AC/DC: The Savage Tale of the First Standards War (Google eBook)

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John Wiley & Sons, Jan 6, 2011 - Science - 208 pages
24 Reviews
AC/DC tells the little-known story of how Thomas Edison wrongly bet in the fierce war between supporters of alternating current and direct current. The savagery of this electrical battle can hardly be imagined today. The showdown between AC and DC began as a rather straightforward conflict between technical standards, a battle of competing methods to deliver essentially the same product, electricity. But the skirmish soon metastasized into something bigger and darker. In the AC/DC battle, the worst aspects of human nature somehow got caught up in the wires; a silent, deadly flow of arrogance, vanity, and cruelty. Following the path of least resistance, the war of currents soon settled around that most primal of human emotions: fear. AC/DC serves as an object lesson in bad business strategy and poor decision making. Edison's inability to see his mistake was a key factor in his loss of control over the ?operating system? for his future inventions?not to mention the company he founded, General Electric.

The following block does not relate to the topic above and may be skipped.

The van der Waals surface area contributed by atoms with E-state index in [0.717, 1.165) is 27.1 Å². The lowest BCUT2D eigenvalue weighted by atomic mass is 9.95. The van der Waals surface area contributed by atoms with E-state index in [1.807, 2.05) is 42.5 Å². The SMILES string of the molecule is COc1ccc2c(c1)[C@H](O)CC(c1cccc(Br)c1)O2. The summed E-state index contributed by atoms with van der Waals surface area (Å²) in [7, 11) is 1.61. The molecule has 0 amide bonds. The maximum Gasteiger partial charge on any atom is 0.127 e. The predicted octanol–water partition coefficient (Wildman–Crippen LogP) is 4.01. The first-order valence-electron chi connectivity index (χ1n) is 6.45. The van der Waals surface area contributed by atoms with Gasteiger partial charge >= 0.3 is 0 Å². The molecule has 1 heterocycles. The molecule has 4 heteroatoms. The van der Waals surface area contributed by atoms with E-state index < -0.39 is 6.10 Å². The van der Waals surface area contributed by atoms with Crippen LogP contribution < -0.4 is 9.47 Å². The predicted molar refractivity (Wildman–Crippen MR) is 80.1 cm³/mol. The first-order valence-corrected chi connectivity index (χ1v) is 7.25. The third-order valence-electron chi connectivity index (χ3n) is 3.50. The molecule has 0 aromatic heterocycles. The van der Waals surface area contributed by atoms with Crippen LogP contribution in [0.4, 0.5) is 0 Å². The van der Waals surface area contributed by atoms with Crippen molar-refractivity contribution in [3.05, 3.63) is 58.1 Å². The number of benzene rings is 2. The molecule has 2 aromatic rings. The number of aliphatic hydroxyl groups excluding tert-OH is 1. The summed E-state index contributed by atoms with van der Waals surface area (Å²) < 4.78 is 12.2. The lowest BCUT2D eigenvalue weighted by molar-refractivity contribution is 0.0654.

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Review: AC/DC: The Savage Tale of the First Standards War

User Review  - Kyle - Goodreads

Great intro to the topic and it definitely piqued my interest. It moves at a quick speed from one topic to the next and is easy to read. Mostly a summary and not meant as an exhaustive look into any of the main characters or events. I recommend it. Read full review

Review: AC/DC: The Savage Tale of the First Standards War

User Review  - Erneilson - Goodreads

Edison, Tesla, Westinghouse - this is the story of how AC came to dominate the grid. Very interesting history and one that has obviously repeated itself in more recent years: Betamax versus VHS ... Read full review

Contents

Past Present and Future
A
C
E
F
H
J
M
O
R
U
Y
Copyright

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About the author (2011)

TOM MCNICHOL is a contributing editor for Wired magazine. His articles have appeared in the New York Times, Salon, the Washington Post, and the Guardian. His radio commentaries and satires have aired on NPR’s All Things Considered, Morning Edition, and Marketplace. He’s the author of Barking at Prozac (Crown Publishing, 1997), and his work appears in the anthology Afterwords: Stories and Reports from 9/11 and Beyond (Washington Square Press, 2002).

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